Our outsourcing model, what we refer to as Workforce Process Outsourcing (WPO), is part of an emerging corporate trend world-wide.  The University of Tennessee, under the direction of faculty member, Kate Vitasek has led a research program to study companies that were employing performance based approaches to outsourcing.   They refer to this type of outsourcing as “Vested Outsourcing.” 1  Check it out:

  • In successful performance partnerships, companies and their service providers work together to develop performance based solutions.
  • All good [Vested Outsourcing partnerships] are based on optimizing for innovation and improved service, reduced cost to the company outsourcing , and improved profits to outsource provider.
  • Companies and their service providers work together to develop performance based solutions that are aligned to their respective interests and importantly, both parties receive tangible benefits from the relationship.
  • At the heart of a Vested Outsourcing contract is an agreement on desired outcomes that both companies will achieve.  The agreement clearly defines financial rewards for meeting or exceeding the agreed-upon outcomes and specifies the penalties for falling short.
  • Outsource provider takes on some risk; however, the provider should assume risk only for the decision within its control.
  • Companies that embark on a Vested Outsourcing agreement must put aside WIIFMe (What’s In It for Me) in favor of WIIFWe (What’s In It For We).
  • True win-win requires effort and commitment by both parties.
  • Vested Outsourcing uses the power of free market innovation to improve the outsourcing relationship and it changes the fundamental business constructs of the typical outsourcing approach.

1 Vested Outsourcing: Five Rules That Will Transform Outsourcing, By Kate Vitasek. To learn more about the University of Tennessee research or Kate Vitasek’s upcoming book visit: www.vestedbook.com .

What Is WPO?

The “New” Outsourcing  . . . Workforce Process

A new form of BPO which is becoming more popular is WPO (Workforce Process Outsourcing) or MPO (Manufacturing Process Outsourcing).  WPO involves the contracting of labor where the service provider is responsible to meet service levels at a transactional cost.  The WPO provides the labor, management, and some support functions for a cell, department, or entire facility.  The business or manufacturer is typically responsible for the facilities, inventory, equipment, quality assurance and logistics.  The specific responsibilities are worked out while negotiating the “Statement of Work.”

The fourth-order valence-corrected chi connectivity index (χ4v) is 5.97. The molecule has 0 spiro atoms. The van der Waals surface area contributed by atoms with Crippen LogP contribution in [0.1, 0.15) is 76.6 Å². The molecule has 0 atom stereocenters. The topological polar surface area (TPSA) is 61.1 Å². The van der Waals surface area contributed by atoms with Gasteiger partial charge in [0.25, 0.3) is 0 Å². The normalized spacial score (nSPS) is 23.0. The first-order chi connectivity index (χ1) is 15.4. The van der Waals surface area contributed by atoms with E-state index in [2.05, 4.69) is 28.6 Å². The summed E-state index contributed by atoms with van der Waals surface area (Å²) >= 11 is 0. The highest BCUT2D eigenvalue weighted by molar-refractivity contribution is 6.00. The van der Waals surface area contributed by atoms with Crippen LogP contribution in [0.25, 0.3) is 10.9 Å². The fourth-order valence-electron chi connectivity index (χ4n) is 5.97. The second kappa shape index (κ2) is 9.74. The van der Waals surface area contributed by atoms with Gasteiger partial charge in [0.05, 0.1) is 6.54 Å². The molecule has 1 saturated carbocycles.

The WPO is a hybrid of contract staffing/temporary labor and third party logistics married to Scientific Workforce Management1. The WPO leans heavily on lean manufacturing principles and engages internal engineering support to improve productivity and control cost.  Since WPO firms bill on a transactional cost per unit basis while meeting stringent SLAs, the cost and quality are far superior to the temp labor model and the 3PL.

What Is Familiar Business Process Outsourcing (BPO)?

Business process outsourcing (BPO) is a subset of outsourcing that involves the contracting of  operations and responsibilities of specific business functions (or processes) to a third-party service provider.

Most people are familiar with the more common subsets of BPO such as RPO (recruitment), LPO (legal), KPO (knowledge), logistics (3pl) and of course ITO (information technology).  BPO is typically categorized into back office outsourcing – which includes internal business functions such as human resources or finance and accounting, and front office outsourcing – which includes customer-related services such as contact center services.

Temporary Labor On The Rise

Temporary staffing is on the rise.  The question is whether or not your temporary staffing arrangement provides you with cost effective staffing AND an increase in productivity.  Learn more about “pay for performance” and nGroup’s solutions by visiting www.nGroupWorkforce.com

The Federal Reserve Beige Book Report indicates the demand for temporary staffing  “remained on an upward trend” from mid-July through the end of August.  The report was released Wednesday.

Federal Reserve Districts in Boston, Philadelphia, Richmond VA and Minneapolis noted increases in temporary staffing. However, the Chicago district reported a slight softening in demand for the period.  Wage pressure remained modest, according to the report.

“Dallas reported that wage pressures were ‘generally nonexistent,’ with the exceptions of some airline and temporary workers,” according to the report. “Hiring of permanent employees was held down in part by employers’ reliance on temporary and contract workers, as reported by Philadelphia and Atlanta, although Boston noted that conversions from temporary to permanent staff picked up.”

Overall, the Beige Book reported growth in economic activity from mid-July through the end of August. However, there were widespread signs of economic deceleration.